Philippine President Rodrigo Duterte and several government officials drew flak after making sex jokes in a calamity response meeting recently. This is after Typhoon Rolly devastated massive parts of the Bicol and Cagayan Valley regions, leaving people dead, displaced, and without livelihood.
In response to the critics, the Palace defended the president’s actions and said that it was meant to “lighten the mood” as the nation deals with the destruction caused by successive storms. (Read: Here’s Why Even Filipinos Should Care About the US Elections)
“Talagang hindi ninyo maipagkakait sa kaniya [President Duterte] na dahil sunud-sunod ang nakikita niyang trahedya eh kahit papaano humanap ng dahilan para magkaroon ng konting break from—iyong mga kalamidad na binibisita niya,” Presidential spokesperson Harry Roque said at a news conference.
This statement received various feedbacks, with some netizens expressing support to the President while others indicating their disapproval, saying that there are better ways to cope and deal with stress during an emergency response.
But what are these ways to de-stress other than making jokes, you might ask? Here are some tips from the Centers for Disease Control and Prevention.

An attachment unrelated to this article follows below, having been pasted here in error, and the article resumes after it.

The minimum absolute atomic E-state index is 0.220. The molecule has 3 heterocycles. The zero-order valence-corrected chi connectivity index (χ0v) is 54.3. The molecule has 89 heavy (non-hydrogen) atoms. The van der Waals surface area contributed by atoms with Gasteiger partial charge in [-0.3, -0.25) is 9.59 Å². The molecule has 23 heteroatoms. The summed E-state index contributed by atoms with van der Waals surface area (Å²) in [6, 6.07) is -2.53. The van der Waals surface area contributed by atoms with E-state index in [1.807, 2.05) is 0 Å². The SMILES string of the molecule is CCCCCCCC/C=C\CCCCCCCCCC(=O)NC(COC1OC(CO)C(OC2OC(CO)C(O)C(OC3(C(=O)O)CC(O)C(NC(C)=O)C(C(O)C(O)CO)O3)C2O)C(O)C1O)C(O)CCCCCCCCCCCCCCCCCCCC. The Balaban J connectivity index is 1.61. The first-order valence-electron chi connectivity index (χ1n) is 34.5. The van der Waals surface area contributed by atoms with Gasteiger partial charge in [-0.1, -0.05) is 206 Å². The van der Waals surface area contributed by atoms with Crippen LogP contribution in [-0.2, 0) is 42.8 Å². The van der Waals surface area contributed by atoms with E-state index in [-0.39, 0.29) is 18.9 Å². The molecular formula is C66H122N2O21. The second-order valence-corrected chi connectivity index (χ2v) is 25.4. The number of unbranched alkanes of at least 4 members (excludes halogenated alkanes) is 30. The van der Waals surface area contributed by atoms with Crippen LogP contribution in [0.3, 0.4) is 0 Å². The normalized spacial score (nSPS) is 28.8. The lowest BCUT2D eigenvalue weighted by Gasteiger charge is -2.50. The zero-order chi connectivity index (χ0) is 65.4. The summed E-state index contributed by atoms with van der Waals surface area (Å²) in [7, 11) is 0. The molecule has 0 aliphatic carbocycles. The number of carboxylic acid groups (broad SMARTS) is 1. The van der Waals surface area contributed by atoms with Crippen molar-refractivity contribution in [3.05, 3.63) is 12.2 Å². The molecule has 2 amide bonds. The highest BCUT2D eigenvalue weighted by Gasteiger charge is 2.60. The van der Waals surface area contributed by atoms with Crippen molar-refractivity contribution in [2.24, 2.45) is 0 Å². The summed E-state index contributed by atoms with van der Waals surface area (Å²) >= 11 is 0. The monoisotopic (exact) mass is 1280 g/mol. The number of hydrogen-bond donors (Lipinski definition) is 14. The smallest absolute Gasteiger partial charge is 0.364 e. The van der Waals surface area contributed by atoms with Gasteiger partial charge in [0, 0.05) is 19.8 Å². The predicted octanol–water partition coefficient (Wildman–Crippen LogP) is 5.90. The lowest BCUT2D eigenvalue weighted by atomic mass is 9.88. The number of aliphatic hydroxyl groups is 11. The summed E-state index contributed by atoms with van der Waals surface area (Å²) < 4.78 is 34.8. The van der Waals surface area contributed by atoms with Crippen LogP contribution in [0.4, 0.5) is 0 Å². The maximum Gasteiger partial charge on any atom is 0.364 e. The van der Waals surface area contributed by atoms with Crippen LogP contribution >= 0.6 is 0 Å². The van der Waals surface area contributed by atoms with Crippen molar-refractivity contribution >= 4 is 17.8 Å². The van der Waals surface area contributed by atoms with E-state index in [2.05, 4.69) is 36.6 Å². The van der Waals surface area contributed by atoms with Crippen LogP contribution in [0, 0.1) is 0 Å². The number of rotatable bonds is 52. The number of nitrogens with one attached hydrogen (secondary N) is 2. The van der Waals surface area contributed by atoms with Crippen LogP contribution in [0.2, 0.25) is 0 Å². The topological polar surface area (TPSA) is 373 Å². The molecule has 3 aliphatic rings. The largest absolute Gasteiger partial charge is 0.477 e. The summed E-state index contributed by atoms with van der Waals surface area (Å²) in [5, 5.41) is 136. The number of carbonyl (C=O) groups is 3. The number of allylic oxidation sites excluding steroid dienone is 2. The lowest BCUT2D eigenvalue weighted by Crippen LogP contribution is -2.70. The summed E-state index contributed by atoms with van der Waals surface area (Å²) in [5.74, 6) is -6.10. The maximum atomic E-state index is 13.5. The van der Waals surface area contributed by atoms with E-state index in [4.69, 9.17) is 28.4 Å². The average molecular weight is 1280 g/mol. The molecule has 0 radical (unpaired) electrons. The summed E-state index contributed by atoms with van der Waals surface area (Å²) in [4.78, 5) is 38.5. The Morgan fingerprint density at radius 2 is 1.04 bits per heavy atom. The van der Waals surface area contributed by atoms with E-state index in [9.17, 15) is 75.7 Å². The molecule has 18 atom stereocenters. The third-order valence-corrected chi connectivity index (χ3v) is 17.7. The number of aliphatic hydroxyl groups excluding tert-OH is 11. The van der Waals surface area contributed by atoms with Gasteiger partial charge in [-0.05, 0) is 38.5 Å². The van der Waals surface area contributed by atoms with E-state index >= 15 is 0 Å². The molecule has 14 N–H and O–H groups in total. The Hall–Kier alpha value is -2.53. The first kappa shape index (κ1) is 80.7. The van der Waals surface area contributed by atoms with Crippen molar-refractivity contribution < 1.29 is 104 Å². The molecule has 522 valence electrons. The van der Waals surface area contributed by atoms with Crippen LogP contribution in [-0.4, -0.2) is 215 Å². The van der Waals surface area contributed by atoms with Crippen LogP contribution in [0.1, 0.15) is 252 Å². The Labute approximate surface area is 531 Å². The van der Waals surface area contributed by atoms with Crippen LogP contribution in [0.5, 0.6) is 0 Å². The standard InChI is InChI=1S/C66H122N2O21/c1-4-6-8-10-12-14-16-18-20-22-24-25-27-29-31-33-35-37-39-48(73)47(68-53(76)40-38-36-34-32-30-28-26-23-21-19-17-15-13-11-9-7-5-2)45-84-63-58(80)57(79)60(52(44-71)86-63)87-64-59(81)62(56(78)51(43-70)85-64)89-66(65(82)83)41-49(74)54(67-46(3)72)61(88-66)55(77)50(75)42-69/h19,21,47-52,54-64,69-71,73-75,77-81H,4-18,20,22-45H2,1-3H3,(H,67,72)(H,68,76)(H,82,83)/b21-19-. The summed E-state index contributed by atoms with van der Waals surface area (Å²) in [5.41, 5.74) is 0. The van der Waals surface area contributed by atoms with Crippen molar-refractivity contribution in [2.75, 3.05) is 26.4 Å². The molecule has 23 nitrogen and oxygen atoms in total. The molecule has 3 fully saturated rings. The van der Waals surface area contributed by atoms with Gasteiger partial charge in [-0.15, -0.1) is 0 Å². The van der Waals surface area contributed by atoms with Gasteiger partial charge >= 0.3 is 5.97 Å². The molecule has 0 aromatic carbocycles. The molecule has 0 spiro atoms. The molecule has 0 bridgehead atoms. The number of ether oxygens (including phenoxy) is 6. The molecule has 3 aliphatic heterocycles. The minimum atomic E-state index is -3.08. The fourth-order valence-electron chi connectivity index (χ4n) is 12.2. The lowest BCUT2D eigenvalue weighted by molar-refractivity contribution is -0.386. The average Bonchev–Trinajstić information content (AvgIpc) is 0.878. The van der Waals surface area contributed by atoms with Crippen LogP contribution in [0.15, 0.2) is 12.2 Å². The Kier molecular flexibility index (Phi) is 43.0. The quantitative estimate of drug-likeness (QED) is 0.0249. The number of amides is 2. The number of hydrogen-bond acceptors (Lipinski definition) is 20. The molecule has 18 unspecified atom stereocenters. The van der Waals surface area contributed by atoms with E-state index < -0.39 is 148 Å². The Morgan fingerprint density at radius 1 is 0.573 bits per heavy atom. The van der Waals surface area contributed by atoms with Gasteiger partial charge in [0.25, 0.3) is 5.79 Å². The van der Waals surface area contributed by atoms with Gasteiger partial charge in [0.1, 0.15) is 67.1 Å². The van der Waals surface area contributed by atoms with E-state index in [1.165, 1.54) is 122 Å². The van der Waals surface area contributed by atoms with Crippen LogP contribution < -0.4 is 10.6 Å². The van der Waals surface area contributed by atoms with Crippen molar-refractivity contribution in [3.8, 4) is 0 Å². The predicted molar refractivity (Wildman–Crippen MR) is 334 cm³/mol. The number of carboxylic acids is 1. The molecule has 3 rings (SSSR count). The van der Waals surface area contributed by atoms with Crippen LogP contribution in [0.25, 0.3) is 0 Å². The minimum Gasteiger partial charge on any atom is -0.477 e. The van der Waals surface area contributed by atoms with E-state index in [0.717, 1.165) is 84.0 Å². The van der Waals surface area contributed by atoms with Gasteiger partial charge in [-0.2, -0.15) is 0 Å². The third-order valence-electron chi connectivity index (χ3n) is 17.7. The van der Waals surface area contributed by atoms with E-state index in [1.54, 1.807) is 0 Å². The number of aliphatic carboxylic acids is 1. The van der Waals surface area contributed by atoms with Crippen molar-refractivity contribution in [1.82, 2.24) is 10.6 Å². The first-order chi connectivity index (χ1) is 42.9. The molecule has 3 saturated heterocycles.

What to Do Before Disaster Response
Before responding to an emergency or disaster, it is best to know what your role would be in disaster response. This way, you will be more equipped to serve during an emergency. If you are traveling and will be working long hours, let your loved ones know how they can contact you. Set realistic expectations for them and for yourself to take the pressure and lessen the anxiety.
What to Do During Disaster Response
Witnessing human suffering for long periods of time will definitely take a toll on you. This can lead to burnout and secondary traumatic stress—reactions and symptoms resulting from exposure to another individual’s traumatic experiences. (Read: 5 Food Must-Haves in Your Emergency Kit) To cope, limit your time working alone and work in teams instead. Remember to take breaks, eat healthily, drink lots of water, and establish the buddy system so you can also keep others in check.
What to Do After Disaster Response
Excessive stress often results in feelings of not being well-rested, so the best way to cope is to not push yourself to work. Instead, take this time to rest as much as you can. Disasters also reveal the worst which often leads to responders being cynical. To avoid this, remember the success and positive results from what you did. This practice will help you maintain a more optimistic outlook. It will also help if you exercise caution in discussing the aftermath of the response.